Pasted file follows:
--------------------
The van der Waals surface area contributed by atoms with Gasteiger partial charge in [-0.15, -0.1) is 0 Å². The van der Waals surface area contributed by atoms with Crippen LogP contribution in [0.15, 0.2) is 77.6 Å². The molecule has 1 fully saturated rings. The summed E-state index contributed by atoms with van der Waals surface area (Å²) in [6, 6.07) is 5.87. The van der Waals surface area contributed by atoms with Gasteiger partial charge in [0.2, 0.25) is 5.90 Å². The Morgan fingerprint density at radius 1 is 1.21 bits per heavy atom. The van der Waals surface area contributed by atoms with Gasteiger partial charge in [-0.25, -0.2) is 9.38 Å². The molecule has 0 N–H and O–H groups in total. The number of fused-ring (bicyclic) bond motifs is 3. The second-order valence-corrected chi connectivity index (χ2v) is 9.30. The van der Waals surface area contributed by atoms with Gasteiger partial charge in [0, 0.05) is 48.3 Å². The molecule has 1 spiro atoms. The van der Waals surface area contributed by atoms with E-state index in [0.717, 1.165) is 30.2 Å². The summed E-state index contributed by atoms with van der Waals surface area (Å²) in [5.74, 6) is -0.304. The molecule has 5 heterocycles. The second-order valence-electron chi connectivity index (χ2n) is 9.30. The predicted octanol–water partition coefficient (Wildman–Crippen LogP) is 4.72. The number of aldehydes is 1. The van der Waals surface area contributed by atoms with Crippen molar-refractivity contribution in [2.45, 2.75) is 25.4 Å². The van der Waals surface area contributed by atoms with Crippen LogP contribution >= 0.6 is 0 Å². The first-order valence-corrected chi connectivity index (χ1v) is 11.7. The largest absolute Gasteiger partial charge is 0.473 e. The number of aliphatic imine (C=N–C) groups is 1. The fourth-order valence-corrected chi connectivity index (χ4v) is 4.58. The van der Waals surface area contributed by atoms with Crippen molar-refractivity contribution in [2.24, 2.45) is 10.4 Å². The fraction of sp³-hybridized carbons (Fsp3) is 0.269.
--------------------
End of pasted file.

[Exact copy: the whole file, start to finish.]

The van der Waals surface area contributed by atoms with Gasteiger partial charge in [-0.15, -0.1) is 0 Å². The van der Waals surface area contributed by atoms with Crippen LogP contribution in [0.15, 0.2) is 77.6 Å². The molecule has 1 fully saturated rings. The summed E-state index contributed by atoms with van der Waals surface area (Å²) in [6, 6.07) is 5.87. The van der Waals surface area contributed by atoms with Gasteiger partial charge in [0.2, 0.25) is 5.90 Å². The Morgan fingerprint density at radius 1 is 1.21 bits per heavy atom. The van der Waals surface area contributed by atoms with Gasteiger partial charge in [-0.25, -0.2) is 9.38 Å². The molecule has 0 N–H and O–H groups in total. The number of fused-ring (bicyclic) bond motifs is 3. The second-order valence-corrected chi connectivity index (χ2v) is 9.30. The van der Waals surface area contributed by atoms with Gasteiger partial charge in [0, 0.05) is 48.3 Å². The molecule has 1 spiro atoms. The van der Waals surface area contributed by atoms with E-state index in [0.717, 1.165) is 30.2 Å². The summed E-state index contributed by atoms with van der Waals surface area (Å²) in [5.74, 6) is -0.304. The molecule has 5 heterocycles. The second-order valence-electron chi connectivity index (χ2n) is 9.30. The predicted octanol–water partition coefficient (Wildman–Crippen LogP) is 4.72. The number of aldehydes is 1. The van der Waals surface area contributed by atoms with Crippen molar-refractivity contribution in [2.45, 2.75) is 25.4 Å². The van der Waals surface area contributed by atoms with Crippen LogP contribution >= 0.6 is 0 Å². The first-order valence-corrected chi connectivity index (χ1v) is 11.7. The largest absolute Gasteiger partial charge is 0.473 e. The number of aliphatic imine (C=N–C) groups is 1. The fourth-order valence-corrected chi connectivity index (χ4v) is 4.58. The van der Waals surface area contributed by atoms with Crippen molar-refractivity contribution in [2.24, 2.45) is 10.4 Å². The fraction of sp³-hybridized carbons (Fsp3) is 0.269.